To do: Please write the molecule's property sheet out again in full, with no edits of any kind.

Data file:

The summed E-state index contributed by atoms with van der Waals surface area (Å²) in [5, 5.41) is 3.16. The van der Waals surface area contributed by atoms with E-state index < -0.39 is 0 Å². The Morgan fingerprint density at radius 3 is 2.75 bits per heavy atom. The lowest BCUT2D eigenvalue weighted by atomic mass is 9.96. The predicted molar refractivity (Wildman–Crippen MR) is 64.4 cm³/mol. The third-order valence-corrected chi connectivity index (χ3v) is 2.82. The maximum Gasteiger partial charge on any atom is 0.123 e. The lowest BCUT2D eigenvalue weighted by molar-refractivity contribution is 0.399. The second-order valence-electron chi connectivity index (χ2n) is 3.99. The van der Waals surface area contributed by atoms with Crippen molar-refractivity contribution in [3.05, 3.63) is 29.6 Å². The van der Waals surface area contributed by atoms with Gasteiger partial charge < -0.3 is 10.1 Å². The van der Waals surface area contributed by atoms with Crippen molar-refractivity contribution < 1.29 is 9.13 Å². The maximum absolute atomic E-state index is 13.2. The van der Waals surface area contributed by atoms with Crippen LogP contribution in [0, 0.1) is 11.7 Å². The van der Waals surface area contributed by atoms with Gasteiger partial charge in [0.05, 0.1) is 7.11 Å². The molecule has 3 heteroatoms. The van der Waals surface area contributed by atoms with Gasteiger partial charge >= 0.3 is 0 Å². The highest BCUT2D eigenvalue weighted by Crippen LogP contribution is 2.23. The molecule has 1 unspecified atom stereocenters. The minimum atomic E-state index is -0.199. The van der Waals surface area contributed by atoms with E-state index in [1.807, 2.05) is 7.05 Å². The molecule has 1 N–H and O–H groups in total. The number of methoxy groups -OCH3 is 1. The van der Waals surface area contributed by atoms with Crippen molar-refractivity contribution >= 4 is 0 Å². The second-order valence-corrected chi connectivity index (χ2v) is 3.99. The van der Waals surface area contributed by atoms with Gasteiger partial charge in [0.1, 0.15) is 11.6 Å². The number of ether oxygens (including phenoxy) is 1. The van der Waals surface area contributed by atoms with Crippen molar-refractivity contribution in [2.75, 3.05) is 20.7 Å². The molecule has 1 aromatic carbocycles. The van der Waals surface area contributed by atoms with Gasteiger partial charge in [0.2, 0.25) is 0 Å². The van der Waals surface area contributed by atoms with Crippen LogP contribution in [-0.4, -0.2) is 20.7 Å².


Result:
The summed E-state index contributed by atoms with van der Waals surface area (Å²) in [5, 5.41) is 3.16. The van der Waals surface area contributed by atoms with E-state index < -0.39 is 0 Å². The Morgan fingerprint density at radius 3 is 2.75 bits per heavy atom. The lowest BCUT2D eigenvalue weighted by atomic mass is 9.96. The predicted molar refractivity (Wildman–Crippen MR) is 64.4 cm³/mol. The third-order valence-corrected chi connectivity index (χ3v) is 2.82. The maximum Gasteiger partial charge on any atom is 0.123 e. The lowest BCUT2D eigenvalue weighted by molar-refractivity contribution is 0.399. The second-order valence-electron chi connectivity index (χ2n) is 3.99. The van der Waals surface area contributed by atoms with Crippen molar-refractivity contribution in [3.05, 3.63) is 29.6 Å². The van der Waals surface area contributed by atoms with Gasteiger partial charge < -0.3 is 10.1 Å². The van der Waals surface area contributed by atoms with Crippen molar-refractivity contribution < 1.29 is 9.13 Å². The maximum absolute atomic E-state index is 13.2. The van der Waals surface area contributed by atoms with Crippen LogP contribution in [0, 0.1) is 11.7 Å². The van der Waals surface area contributed by atoms with Gasteiger partial charge in [0.05, 0.1) is 7.11 Å². The molecule has 3 heteroatoms. The van der Waals surface area contributed by atoms with Gasteiger partial charge >= 0.3 is 0 Å². The highest BCUT2D eigenvalue weighted by Crippen LogP contribution is 2.23. The molecule has 1 unspecified atom stereocenters. The minimum atomic E-state index is -0.199. The van der Waals surface area contributed by atoms with E-state index in [1.807, 2.05) is 7.05 Å². The molecule has 1 N–H and O–H groups in total. The number of methoxy groups -OCH3 is 1. The van der Waals surface area contributed by atoms with Crippen molar-refractivity contribution >= 4 is 0 Å². The second-order valence-corrected chi connectivity index (χ2v) is 3.99. The van der Waals surface area contributed by atoms with Gasteiger partial charge in [0.1, 0.15) is 11.6 Å². The number of ether oxygens (including phenoxy) is 1. The van der Waals surface area contributed by atoms with Crippen molar-refractivity contribution in [2.75, 3.05) is 20.7 Å². The molecule has 1 aromatic carbocycles. The van der Waals surface area contributed by atoms with Gasteiger partial charge in [0.2, 0.25) is 0 Å². The van der Waals surface area contributed by atoms with Crippen LogP contribution in [-0.4, -0.2) is 20.7 Å².